|Yarns and Characters
Puerto Quetzal, Guatemala
A Man Called Buck
From a distance, he appeared smallish and frail. But up close, I could see that he was lean and wiry. His taut skin was like leather, caused by years spent under the blazing sun. He was a little stooped over, perhaps from bending to enter the salon of his little yacht, Wind Gift. Its wooden hull appeared to be less than thirty feet long; I doubt that he could stand up straight inside.
Gunter and I first met Buck as we were leaving Barillas Marina in El Salvador for Guatemala. Four yachts navigated the winding six-mile stretch of river at the same time, following two men in a panga from the marina who would lead us past the shoals at the river’s mouth and out to sea. Wind Gift followed behind the stern of Pacific Bliss, her sails full, her little outboard engine chugging along. I turned to snap a photo. From the river’s mouth, three yachts headed north for Guatemala. Makoko and Pacific Bliss soon left Wind Gift far behind, until her sails were just a faint white speck against the deep blue sea.
The day after we arrived in the steamy, industrial navy yard of Puerto Quetzal, we hired a car and driver and headed for the cooler highlands with our friends from our buddy boat Makoko. We returned three days later to find little Wind Gift anchored snugly in the harbor next to our larger yachts. The next day, we were invited to sundowners and a light dinner on Makoko. We planned to share our waypoints to Puerto Madero, our port of entry into Mexico. I asked our hostess, Claudie, whether we could invite Buck as well, since Wind Gift was the only other cruising yacht in the harbor. She consented, and that afternoon, on our way back from a provisioning run, we dinghied over to Wind Gift.
“I don’t usually like to leave my boat after dark,” said Buck in response to our invitation.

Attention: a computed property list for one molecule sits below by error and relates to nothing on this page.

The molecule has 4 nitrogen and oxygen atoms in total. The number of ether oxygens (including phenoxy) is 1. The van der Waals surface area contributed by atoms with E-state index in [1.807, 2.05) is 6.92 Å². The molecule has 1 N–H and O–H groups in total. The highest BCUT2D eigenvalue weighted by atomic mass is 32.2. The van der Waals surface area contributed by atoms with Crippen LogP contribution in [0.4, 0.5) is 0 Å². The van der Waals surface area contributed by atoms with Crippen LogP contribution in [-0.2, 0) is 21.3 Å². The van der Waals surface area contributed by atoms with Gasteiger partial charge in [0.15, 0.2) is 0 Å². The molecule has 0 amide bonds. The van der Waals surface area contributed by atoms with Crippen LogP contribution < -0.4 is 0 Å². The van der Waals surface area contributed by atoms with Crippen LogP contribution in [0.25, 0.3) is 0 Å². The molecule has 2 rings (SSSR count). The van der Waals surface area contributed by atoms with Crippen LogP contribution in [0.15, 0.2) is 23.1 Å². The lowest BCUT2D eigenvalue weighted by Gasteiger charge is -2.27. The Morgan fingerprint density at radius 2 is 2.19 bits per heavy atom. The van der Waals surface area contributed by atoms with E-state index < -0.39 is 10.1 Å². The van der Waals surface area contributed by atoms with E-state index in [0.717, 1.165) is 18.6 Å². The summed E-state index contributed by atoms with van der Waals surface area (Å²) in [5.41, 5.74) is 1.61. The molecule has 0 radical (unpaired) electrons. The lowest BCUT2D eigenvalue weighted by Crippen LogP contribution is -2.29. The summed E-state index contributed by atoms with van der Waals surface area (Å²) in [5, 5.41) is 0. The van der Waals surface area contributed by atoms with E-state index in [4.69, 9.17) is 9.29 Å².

“But it’s only a stone’s throw away,” said Gunter. “You will be able to see Wind Gift from the cockpit of Makoko. We’ll pick you up about 5:30.” Buck agreed to the plan—a little reluctantly, I thought.
Later, we stopped to pick him up, tethered Petit Bliss to the high transom of Makoko, and climbed into their 53’ Amel Super Maramu ketch. The cockpit table had been put in place, and Buck was asked to walk on the seats to sit in the corner, at the backside of the table next to the mizzen mast. I sat next to him and the others squeezed around the table. Claudie, wonderfully dressed in an attractive full-length sheath, her hair and make-up perfect, asked Buck in English, with her cute French accent, what he would like to drink.
“Just water,” Buck replied.
“With gas or without?” She asked, setting out a tray of cheeses, pates and crackers.
“Just plain water,” he replied.
“Ice or no ice?” She was bringing out the French red and the perfectly chilled white.
“No ice, just a glass of water.”
“Can’t she understand me?” he whispered to me, his frustration building.
“Would you like a little lime in it?”
Overwhelmed, Buck stood on the cockpit seat and looked back toward Wind Gift, lazily sloshing in the waves behind.
“I don’t know why people can’t understand me. Don’t I talk plain English?” he remarked. “I’m jumping. I will swim back to my vessel.”
“What did I do wrong?” Claudie burst out, dismay clouding her gracious smile.
“No, Buck. Don’t jump!” Gunter shouted as Buck began to climb up out of the center cockpit on to the stern deck. Obviously impatient, he hadn’t waited for everyone to stand up and let him squeeze past them around the crowded table. The close quarters and social niceties were evidently too much for a simple single-handler.
Gunter rushed to the deck and persuaded Buck to let him take him back to his boat in Petit Bliss. Had he not stopped him right then, we were all convinced that Buck would have jumped, clothes and all!
We didn’t encounter Buck again until Pacific Bliss and Wind Gift were anchored not far from each other in the Huatulco, Mexico.
“There’s Wind Gift!” I exclaimed. “I want to give Buck the photo of his boat I printed out." We dinghied over and I held on to the side of his boat. Buck welcomed us as if the incident on board the French boat had never happened. He thanked me for the photo of Wind Gift under sail and cheerfully handed Gunter a supply of well-used and mildewed books.
“Where are you going from here?” Gunter asked.
“I’m leaving Wind Gift here and traveling inland for awhile,” he said. “I want to see some of Mexico’s interior. I never have.”
“Where will you keep your boat during the hurricane season? There’s no shipyard here.”
“I’ll figure it out.”
A mere two days later, Buck had secured a place for Wind Gift “on the hard” in a young man’s yard--in exchange for giving him sailing lessons. Although we’ve emailed him, and left messages via his website: www.windgift.com we never heard from Buck again.